As Irish born, I add a deep Irish flavor to your ceremony to reflect your heritage!
Claddagh Wedding Candle
as a Unity candle, it features the following inscription:
On Our Wedding Day
These Hands symbolize our friendship
This Heart symbolizes our eternal love
And the Crown, our loyalty and commitment to each other
Blessing for the New Couple
May this new life bring
The warmth of home and hearth to you.
The cheer and goodwill of friends to you,
The hope of a childlike heart to you.
The joy of a thousand angels to you,
The love of the Son and God's peace to you.
Here's to your roof,
may it be well thatched
And here's to all
under it -
May they be
The magic hanky has become a very popular shower or wedding gift.We gave one to our daughter right before her wedding day. Since then, we have been blessed with a beautiful granddaughter - Caity. Bridget isn't very adept at sewing, but call it Irish luck, Caity's paternal grandmother is. We all shared in the joy when Caity wore her very special bonnet on her christening day.
"I am a linen hanky, as beautiful as can be,
And with a tack, a stitch or two,
A bonnet you made from me,
To wear home from the hospital
or on the Christening Day,
And then I will be tucked away
to await the Wedding Day.
Then on her Wedding Day
a hanky I will be,
For every bride needs something old
that something will be me,
And if the baby is a boy
and someday he should marry
He can give his lovely bride
a hanky she can carry."
An Irish Wedding Custom
St. Bridget's Cross
St. Bridget was known as the Celtic saint of well-being with this cross being her
symbol. The orginal equal-armed cross was woven with rushes from the
Shannon. Her feast day is February 1st although some celebrate her holiday,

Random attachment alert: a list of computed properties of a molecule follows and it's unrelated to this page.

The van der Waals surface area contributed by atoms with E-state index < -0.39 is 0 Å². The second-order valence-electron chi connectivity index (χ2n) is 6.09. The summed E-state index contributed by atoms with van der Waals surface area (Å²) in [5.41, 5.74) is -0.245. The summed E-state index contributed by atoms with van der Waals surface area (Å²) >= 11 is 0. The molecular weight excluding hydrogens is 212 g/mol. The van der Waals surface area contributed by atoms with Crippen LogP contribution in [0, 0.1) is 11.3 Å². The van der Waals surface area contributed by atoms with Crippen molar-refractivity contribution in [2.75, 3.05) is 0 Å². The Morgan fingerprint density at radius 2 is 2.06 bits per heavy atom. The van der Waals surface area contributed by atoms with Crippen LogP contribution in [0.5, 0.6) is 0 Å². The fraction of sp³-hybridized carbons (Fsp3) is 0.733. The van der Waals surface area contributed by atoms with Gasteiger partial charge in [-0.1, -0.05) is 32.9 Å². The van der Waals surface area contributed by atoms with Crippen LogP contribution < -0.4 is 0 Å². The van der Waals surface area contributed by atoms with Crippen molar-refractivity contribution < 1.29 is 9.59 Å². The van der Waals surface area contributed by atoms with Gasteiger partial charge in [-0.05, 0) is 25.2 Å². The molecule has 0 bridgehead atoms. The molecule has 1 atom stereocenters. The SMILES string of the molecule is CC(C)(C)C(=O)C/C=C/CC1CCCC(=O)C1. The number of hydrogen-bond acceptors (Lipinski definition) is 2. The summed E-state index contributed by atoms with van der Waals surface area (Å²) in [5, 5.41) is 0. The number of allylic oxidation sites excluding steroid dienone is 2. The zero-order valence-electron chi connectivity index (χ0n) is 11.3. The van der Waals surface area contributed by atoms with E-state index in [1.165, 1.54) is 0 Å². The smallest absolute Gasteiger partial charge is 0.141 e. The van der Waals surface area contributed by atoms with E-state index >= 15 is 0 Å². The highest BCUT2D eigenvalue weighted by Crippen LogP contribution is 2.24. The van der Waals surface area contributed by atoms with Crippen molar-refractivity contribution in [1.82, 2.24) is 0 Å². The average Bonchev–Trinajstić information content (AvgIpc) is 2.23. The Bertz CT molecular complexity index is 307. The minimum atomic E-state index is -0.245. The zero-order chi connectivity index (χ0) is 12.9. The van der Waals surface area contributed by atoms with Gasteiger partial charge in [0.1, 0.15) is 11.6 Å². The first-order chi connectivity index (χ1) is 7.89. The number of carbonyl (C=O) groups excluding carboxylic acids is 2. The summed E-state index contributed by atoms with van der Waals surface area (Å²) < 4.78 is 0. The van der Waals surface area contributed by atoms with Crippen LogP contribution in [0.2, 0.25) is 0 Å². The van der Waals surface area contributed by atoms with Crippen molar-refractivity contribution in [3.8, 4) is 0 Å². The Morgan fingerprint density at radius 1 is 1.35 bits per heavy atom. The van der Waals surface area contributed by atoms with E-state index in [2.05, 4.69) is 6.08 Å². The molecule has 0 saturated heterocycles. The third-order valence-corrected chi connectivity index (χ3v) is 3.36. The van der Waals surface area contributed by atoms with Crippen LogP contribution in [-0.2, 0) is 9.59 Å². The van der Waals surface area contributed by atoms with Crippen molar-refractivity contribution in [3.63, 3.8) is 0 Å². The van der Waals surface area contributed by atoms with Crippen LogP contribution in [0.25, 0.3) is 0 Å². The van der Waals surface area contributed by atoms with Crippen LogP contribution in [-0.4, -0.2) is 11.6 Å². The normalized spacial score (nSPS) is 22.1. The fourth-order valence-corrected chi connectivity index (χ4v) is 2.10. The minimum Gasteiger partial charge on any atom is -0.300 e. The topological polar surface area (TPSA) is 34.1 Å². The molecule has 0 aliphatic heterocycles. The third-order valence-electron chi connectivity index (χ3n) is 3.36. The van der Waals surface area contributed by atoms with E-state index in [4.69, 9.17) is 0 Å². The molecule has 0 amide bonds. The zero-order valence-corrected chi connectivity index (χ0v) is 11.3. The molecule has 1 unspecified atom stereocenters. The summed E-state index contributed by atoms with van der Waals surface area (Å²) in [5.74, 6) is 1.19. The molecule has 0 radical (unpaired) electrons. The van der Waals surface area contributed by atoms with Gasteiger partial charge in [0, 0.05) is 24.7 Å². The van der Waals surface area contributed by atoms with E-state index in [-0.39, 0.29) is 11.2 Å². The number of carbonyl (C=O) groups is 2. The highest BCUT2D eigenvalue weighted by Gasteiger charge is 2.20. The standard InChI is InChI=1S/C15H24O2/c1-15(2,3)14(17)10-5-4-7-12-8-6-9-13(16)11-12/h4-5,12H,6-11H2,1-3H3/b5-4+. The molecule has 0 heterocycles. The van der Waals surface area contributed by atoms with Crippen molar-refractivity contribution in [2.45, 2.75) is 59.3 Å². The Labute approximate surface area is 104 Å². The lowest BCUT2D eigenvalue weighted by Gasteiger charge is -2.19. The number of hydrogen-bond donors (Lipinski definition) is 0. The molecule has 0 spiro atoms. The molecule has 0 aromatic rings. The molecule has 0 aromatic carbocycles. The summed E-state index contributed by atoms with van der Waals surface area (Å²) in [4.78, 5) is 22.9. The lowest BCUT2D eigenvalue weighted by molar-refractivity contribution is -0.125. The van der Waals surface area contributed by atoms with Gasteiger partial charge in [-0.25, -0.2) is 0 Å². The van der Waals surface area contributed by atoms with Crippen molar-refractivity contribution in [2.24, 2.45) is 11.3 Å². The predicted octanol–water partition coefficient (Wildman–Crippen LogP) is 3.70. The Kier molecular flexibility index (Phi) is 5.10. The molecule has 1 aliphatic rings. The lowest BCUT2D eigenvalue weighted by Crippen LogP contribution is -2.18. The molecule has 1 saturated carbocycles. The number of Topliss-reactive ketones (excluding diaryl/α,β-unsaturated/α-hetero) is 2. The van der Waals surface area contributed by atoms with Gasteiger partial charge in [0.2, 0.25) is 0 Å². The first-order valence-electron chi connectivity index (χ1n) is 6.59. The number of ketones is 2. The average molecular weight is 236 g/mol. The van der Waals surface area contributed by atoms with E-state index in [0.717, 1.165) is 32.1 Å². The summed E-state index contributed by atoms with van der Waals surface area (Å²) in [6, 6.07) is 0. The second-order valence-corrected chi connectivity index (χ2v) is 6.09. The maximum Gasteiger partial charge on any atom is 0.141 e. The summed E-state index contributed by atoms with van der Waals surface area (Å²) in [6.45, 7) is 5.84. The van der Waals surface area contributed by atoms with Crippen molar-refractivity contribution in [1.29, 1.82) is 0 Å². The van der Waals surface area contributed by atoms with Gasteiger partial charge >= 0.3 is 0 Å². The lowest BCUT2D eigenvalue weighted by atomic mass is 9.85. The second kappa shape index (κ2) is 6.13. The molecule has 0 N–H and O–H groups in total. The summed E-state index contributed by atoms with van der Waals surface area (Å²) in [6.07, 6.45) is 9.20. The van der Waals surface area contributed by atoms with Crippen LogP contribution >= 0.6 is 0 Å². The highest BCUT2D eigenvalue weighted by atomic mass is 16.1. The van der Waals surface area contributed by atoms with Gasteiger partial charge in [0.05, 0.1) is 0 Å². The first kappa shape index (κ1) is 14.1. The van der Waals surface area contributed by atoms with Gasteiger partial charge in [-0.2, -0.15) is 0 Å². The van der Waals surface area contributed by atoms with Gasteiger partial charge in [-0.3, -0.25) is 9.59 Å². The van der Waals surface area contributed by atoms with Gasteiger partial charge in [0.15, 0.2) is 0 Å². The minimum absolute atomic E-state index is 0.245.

Candlemas, on February 2nd. It is tradition in Ireland to hang a St. Bridget's
cross over your door to ensure good health throughout the year.
Celtic Tradition of Handfastening from
where we get the phrase
An Old Irish Proverb
"Don't walk in front of me, I may not follow.
Don't walk behind me, I may not lead.
Walk beside me
and just be my friend."
The custom of the Groom presenting his Bride with a coin is said to date back to the time when the Groom paid luck money to the family of the Bride,
in order to bring happiness and blessings upon them.
After the exchange of wedding rings, the coin would be presented to
the Bride as a symbol of worldly goods. There is a contemporary
custom where the Bride and Groom exchange coins, and it is said that, if the coins clink as they are exchanged, the couple will be blessed with
children. After the wedding, the gift is often preserved as a family
heirloom, and is passed from mother to eldest son on his wedding day.
May your troubles be less,
Your blessings be more,
And nothing but happiness
Come through your door.
he just propose - or, perhaps in these modern times, did she? These two
old Irish wedding proposals indicate that gender might not have been a
factor when a suitor in the old days popped the question:
you like to be buried with my people" or...
There's one quaint custom where the groom was
the bride's house right before the wedding and they cooked a goose in
his honor. It was called Aitin' the gander and it has to be where we get
the expression "his goose is cooked!"
|Everyone's in good humour, sipping their drinks, chatting, and listening to the jigs and reels, when suddenly the door bursts open and the room is invaded by a group of people wearing bizarre costumes. Their faces are disguised in various ways, some are brandishing sticks, and their colourful clothes are adorned with straw.|
|The new arrivals take over the floor and some of them start dancing a set, the traditional form of social dancing in County Clare. One of them seeks out the bride and pulls her into the set. Another one dances with the groom. There's a lot of good humoured bantering between the party-goers and the "strangers", some of whom have been recognised in spite of their disguises.|
obvious that the appearance of the strawboys hasn't been
unexpected as several people, including myself, produce
video cameras with which they record the event.
When they have finished their dance the invaders disappear as suddenly as they arrived, leaving behind a floor littered with fallen straw.
of them , probably all of them, it's hard to tell, come
to join the party, but this time they come in quietly,
individually, and wearing normal clothes. I overhear a
about how one of them could be recognised by her shoes.
Later in the evening a second group of strawboys makes an entrance, performs, then departs, in a similar manner to the first group.